Citizens, engineers talk traffic at open houses

September 23, 2008

By Jon Savelle

Get involved

Intelligent Transportation System open house

46 p.m. Oct. 2, Council Chambers City Hall South, 4135 E. Sunset Way.

A series of open houses about the city’s Intelligent Transportation System has succeeded in attracting citizens who want to know more about it or suggest improvements, including possible traffic snapshots from Web cameras.

Three such events have been held so far. Each has attracted a small number of visitors who asked questions, watched traffic camera monitors and filled out questionnaires.

The public’s interest has been gratifying and visitors’ comments on the recently completed system have been useful, said ITS engineer Fay Schafi.

“I guess if people were opposed to this, there would be more turnout,” Schafi observed at the Sept. 18 event, where she and Transportation Manager Gary Costa chatted with interested citizens.

Now comes the task of incorporating their suggestions into the ITS network, built after voters in 2004 approved a $3.63 million bond to pay for it. Of that amount, $1.89 million was unspent because state and federal grants were obtained to replace it.

The question is, how to use that $1.89 million to improve the ITS.

Comprised of traffic sensors and cameras linked to a central control room — where Schafi herself is the hidden wizard — the ITS allows traffic signals to be controlled and adjusted as conditions change. It already has improved traffic flow, according to city engineers.

That success has spurred an effort to find more efficiencies. Schafi said the following ideas are under consideration:

4Upgrade emergency vehicle pre-emption devices, a type of strobe light that triggers traffic signals to give them priority. This would allow city staff to code and block these devices from illegal use by the public or nonemergency vehicles. By reducing the number of illegal traffic signal pre-emptions, traffic flow would be significantly improved along major roadways during peak periods.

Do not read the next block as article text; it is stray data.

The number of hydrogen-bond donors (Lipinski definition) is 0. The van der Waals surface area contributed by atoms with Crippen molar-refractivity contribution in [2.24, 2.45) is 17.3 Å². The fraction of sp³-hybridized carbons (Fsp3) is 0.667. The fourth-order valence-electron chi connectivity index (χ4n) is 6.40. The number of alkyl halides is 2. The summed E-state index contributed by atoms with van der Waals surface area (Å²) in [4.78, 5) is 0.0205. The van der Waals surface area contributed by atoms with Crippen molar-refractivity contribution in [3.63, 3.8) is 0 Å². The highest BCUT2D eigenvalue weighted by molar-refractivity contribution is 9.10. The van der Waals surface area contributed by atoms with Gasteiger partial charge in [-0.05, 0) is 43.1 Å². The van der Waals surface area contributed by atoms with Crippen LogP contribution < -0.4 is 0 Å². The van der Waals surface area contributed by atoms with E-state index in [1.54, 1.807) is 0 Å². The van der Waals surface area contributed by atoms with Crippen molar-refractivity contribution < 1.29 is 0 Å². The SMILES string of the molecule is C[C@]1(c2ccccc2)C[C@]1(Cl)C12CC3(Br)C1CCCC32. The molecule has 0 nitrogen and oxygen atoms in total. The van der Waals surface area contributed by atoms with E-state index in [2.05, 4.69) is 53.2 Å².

4Provide snapshots from traffic cameras and a traffic flow map on the city’s Web site. This would provide real-time traffic information to the traveling public.

4Install additional traffic cameras to monitor traffic conditions and provide more information to the public.

4Install additional variable message signs to disseminate up-to-the-minute traffic information (road closures, construction activity, incidents, special events, etc.) to travelers on city streets.

4Create an automated traffic-data collection and archiving system for development of signal timing plans, a real-time traffic flow map, an updated traffic-count database and for sharing data with other jurisdictions.

4Install roadway surface sensors at key locations to collect current information on temperature, moisture and ice formation. This would enable maintenance staff to assess roadway surface conditions and take necessary actions to improve safety.

Schafi said survey results have not yet been tabulated. But once the final open house has been held, the information will be presented to the City Council for policy direction.

One resident who offered a suggestion at the Sept. 18 meeting was Frank Curtis, a retired aerospace engineer on hand to look over the ITS displays.

“I’m interested in traffic flow in general,” he said. “But other than the ITS, I don’t see any big plans for road projects.”

Curtis said his suggestion was to concentrate on the Interstate 90 interchange at state Route 900, which he said causes a cascade of congestion throughout the city. But he was somewhat dismayed to learn that the state Department of Transportation has jurisdiction there.

Another of Curtis’ ideas was to create a street link, on the north side of I-90, from the Costco area east to the planned undercrossing at the post office. This idea, Schafi said, had already been discussed with Costco and may prove workable.

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